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Reviews
Blossom TIM DALLING, IAN CARR, NEIL HARLAND
Blossom
OCT40319





Tim is best known to folk music devotees as one third of that finest of musical clowning troupes, The Old Rope String Band. He's the one wrestling amazingly dextrous lines from the piano accordion, as well as demonstrating startling feats of physical daring and pliability, as any of you who've watched their side-splitting Superman routine will attest. He's also an intellectually limber art-school creative, with the left-field sensibility and talent to surprise which often marks out and occupies new territory in a unique way.

This CD is nothing less ambitious than the musical setting of several poems by the waspish, romantic doyen of Irish letters, Louis MacNeice. These 'art songs' (Tim's not the first to set MacNeice to music: Benjamin Britten went there too!) sit harmoniously alongside some of Tim's own compositions, of which my favourite is Tim's song to his wife Annie, Redheugh Bridge. The arrangements are sparse, atmospheric and harmonically complex in places, making this not an easy listen - but persevere and the rewards are many. Poetry set to music is a fraught notion - if the poem is good then it's already complete; musical addition can at worst be intrusive and at best have something of a 'bolt-on' effect. MacNeice's lines, though, are open, often rhythmically insistent and replete with sensuous images of nature - song-like, if you will.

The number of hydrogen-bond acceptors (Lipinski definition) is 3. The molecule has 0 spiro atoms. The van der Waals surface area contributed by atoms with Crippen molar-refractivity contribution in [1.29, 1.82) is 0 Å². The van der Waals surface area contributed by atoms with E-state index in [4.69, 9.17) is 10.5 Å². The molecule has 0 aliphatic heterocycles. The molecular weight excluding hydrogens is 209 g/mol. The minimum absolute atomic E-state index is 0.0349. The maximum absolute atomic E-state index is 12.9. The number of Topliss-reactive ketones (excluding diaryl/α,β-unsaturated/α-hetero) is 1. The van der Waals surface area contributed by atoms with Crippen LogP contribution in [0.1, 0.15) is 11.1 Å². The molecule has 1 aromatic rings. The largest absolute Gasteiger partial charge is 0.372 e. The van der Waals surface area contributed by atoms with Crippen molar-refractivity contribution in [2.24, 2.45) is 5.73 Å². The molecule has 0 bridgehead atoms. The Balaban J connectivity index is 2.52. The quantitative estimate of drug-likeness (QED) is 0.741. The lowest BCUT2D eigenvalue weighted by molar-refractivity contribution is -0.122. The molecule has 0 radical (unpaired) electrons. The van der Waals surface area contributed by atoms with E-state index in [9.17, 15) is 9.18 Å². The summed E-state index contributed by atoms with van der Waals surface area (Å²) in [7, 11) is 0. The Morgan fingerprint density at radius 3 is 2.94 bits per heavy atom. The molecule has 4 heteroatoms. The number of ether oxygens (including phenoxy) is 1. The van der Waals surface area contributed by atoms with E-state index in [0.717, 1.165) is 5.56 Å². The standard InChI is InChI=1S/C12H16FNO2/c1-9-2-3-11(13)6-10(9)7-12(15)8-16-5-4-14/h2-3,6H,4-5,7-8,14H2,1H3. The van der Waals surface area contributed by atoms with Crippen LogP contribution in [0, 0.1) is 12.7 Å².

Tim sings in a true, intimate voice which draws you right in; the instrumentation is always complementary, rich in detail and overtone, supportive of the emotive threads spun by the lyrics. His main musical collaborators here are Ian Carr, guitarist on more classic instrumental albums than you can count and Neil Harland (currently performing with The Hush among other noteworthy outfits) on double bass and production.

There was a time when the folk scene, like the '50s jazz scene before it, was where much experimental, innovative thinking was carried out; where (that art-school ethos again) it was a core issue to defy market-led expectation and pursue an artistic end at all costs. Blossom is such a piece of work: it only requires your full attention for it to take you to places in the heart you may not have previously visited.

Jed Grimes - February 2004

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